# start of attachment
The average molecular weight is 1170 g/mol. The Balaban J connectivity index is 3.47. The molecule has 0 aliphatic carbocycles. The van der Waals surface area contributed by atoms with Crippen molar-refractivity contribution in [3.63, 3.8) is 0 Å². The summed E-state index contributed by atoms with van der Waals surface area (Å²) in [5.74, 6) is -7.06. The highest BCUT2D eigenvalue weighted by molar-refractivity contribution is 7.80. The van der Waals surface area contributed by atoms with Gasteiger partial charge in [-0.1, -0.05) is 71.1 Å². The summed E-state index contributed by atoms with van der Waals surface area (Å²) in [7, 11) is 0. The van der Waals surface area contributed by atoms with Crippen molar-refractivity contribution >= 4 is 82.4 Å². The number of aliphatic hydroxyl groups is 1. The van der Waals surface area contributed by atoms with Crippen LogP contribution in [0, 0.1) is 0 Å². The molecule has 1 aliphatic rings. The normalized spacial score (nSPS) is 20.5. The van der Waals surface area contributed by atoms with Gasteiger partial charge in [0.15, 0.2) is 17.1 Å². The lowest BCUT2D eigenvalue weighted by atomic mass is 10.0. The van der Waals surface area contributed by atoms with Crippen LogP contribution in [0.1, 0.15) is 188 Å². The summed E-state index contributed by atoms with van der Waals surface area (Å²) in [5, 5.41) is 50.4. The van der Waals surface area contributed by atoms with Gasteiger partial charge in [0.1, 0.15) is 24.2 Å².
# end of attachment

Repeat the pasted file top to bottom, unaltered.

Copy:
The average molecular weight is 1170 g/mol. The Balaban J connectivity index is 3.47. The molecule has 0 aliphatic carbocycles. The van der Waals surface area contributed by atoms with Crippen molar-refractivity contribution in [3.63, 3.8) is 0 Å². The summed E-state index contributed by atoms with van der Waals surface area (Å²) in [5.74, 6) is -7.06. The highest BCUT2D eigenvalue weighted by molar-refractivity contribution is 7.80. The van der Waals surface area contributed by atoms with Gasteiger partial charge in [-0.1, -0.05) is 71.1 Å². The summed E-state index contributed by atoms with van der Waals surface area (Å²) in [7, 11) is 0. The van der Waals surface area contributed by atoms with Crippen molar-refractivity contribution >= 4 is 82.4 Å². The number of aliphatic hydroxyl groups is 1. The van der Waals surface area contributed by atoms with Crippen LogP contribution in [0, 0.1) is 0 Å². The molecule has 1 aliphatic rings. The normalized spacial score (nSPS) is 20.5. The van der Waals surface area contributed by atoms with Gasteiger partial charge in [0.15, 0.2) is 17.1 Å². The lowest BCUT2D eigenvalue weighted by atomic mass is 10.0. The van der Waals surface area contributed by atoms with Crippen LogP contribution in [0.1, 0.15) is 188 Å². The summed E-state index contributed by atoms with van der Waals surface area (Å²) in [5, 5.41) is 50.4. The van der Waals surface area contributed by atoms with Gasteiger partial charge in [0.1, 0.15) is 24.2 Å².